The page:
Best Shower Tips for Psoriasis


My evening routine for psoriasis is simple: shower, moisturize, apply topical medication. But when I went to bed one night recently, I kept scratching, let alone falling asleep. That’s when I thought about changing the way I shower.

One of my easier said than done tips for psoriasis is to take short, lukewarm showers. It’s not that hard to do in the summer, but as the season changes and the temperatures drop, it’s a tough proposition. One chilly night, I couldn’t resist turning up the hot water.

I knew it was a risky thing to do, but after a long day at work and an evening jog, I longed for the relaxation of a hot shower. I figured if I moisturized immediately after toweling off, my skin would be fine.

I could tell right away it was a mistake. Before I even went to bed, my skin was starting to get dry and itchy.

Do everything but is not enough

The American Academy of Dermatology (AAD) lists eight ways to prevent baths and showers from making your psoriasis worse. “Psoriasis makes your skin dry and easily irritated,” the AAD states on its website. “Baths and showers can increase dryness and irritation.”

I generally follow most AAD advice:

  • I only take one bath a day, a habit since college.
  • I take quick showers under five minutes, use a moisture-rich cleanser, and gently pat my skin dry with a towel rather than rubbing.
  • I don’t use a loofah or washcloths.
  • I moisturize with a cream within five minutes of showering. (A dermatologist told me that creams and ointments are better than lighter, lotion-based moisturizers at preventing evaporation during winter months.)
  • Do I rinse off the soap gently and thoroughly? To verify. (Note that the AAD uses the word “gently” four times on this list of tips.)

But then there’s this advice: “Use lukewarm – NOT hot – water every time.” The capital “no” and the word “all” make this advice unequivocal.

I had to admit that doing everything right but ignoring that last tip is NOT enough.

Hot showers are my little rebellion

Sometimes I don’t like to follow instructions, thinking I’m going to put together that new piece of furniture just fine without looking at the instructions or cooking a dish without checking the recipe.

When it comes to my psoriasis care, however, I generally strive to follow my doctor’s orders and skin care advice from other trusted sources.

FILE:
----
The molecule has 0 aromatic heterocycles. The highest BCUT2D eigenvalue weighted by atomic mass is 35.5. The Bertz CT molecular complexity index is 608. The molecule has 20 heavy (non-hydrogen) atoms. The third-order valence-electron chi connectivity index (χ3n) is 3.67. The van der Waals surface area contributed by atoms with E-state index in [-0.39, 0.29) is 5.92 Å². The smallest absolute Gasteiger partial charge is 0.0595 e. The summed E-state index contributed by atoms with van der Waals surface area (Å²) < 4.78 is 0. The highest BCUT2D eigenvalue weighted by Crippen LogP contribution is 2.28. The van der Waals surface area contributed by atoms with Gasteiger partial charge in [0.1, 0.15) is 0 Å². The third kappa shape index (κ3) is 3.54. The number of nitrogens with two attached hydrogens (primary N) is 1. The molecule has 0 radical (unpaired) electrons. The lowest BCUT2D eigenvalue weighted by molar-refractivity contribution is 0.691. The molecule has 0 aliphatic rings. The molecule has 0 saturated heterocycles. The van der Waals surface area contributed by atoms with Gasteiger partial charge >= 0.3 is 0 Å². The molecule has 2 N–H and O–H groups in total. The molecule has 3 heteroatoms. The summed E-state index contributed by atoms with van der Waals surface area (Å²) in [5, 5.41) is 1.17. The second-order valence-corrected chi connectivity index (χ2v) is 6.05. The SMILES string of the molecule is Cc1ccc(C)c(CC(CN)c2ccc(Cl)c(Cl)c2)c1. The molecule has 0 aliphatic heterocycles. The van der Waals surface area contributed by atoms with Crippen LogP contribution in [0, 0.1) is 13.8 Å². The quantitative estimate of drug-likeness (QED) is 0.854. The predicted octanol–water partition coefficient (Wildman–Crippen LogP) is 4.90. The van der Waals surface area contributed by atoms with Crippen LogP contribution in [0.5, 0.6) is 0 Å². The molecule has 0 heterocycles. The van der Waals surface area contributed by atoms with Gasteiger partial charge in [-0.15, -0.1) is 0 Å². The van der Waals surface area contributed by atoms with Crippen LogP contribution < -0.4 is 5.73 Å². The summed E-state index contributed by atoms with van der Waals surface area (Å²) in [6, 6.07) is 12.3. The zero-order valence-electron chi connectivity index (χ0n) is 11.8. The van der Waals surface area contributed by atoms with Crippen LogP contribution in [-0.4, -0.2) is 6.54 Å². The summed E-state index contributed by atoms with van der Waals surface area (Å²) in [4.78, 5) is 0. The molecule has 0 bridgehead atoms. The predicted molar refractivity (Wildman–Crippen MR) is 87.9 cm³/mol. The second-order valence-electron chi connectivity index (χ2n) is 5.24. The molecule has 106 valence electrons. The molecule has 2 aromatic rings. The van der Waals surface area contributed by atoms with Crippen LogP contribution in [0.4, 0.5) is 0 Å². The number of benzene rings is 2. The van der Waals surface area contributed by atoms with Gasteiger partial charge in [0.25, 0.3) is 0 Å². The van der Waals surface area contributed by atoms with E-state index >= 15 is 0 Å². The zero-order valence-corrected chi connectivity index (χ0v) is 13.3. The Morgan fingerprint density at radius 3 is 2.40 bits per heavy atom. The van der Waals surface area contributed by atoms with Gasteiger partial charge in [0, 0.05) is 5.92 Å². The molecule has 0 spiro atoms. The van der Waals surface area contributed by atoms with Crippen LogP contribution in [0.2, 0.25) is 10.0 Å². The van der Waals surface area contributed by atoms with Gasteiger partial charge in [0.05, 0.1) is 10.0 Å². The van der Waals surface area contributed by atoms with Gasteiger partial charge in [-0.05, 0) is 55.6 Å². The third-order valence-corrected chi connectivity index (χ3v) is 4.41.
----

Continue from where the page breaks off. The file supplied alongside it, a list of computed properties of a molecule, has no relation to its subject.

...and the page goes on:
Still, I just couldn’t give up the hot showers. A lukewarm shower on a cold day seems counterintuitive and uncomfortable on a winter night. The temptation to raise the temperature prevails over my will.

I wonder if one of the reasons I like to take hot showers is to indulge myself. I admit it’s not the most mature approach to healthy living, but I feel like managing psoriasis already comes with so much routine, discipline, and boundaries that there are there are times when I just want to do what I want to do, regardless of the consequences.

The best choice for my skin

I recently read a psychology today article that examined the implications of the average person making 35,000 decisions in one day. Obviously, a daily decision for me is the temperature of the water I use while showering. I have come to recognize that it is a choice.

So I made the difficult decision to lower the heat to a level I could just barely tolerate. Once my body adjusted to the colder water, I felt some relief on the most inflamed parts of my skin. I’m glad I consulted with my dermatologist first about my plan (always a good idea when considering changing your psoriasis treatment), and she was supportive.

After a few weeks of lukewarm showers, I felt less irritation and slept better. my wife noticed it too. Although I miss the calming effect of hot showers, the improvement in my psoriasis relaxes both my skin and my mind.

Now the prospect of a lukewarm shower isn’t as off-putting as it used to be.

Life is full of choices, and it’s not always easy to choose actions that are good for your health and psoriasis. I’m glad I made at least one decision this winter that helps me sleep better at night.

You can read more about my experiences on my website, PsoHoward.


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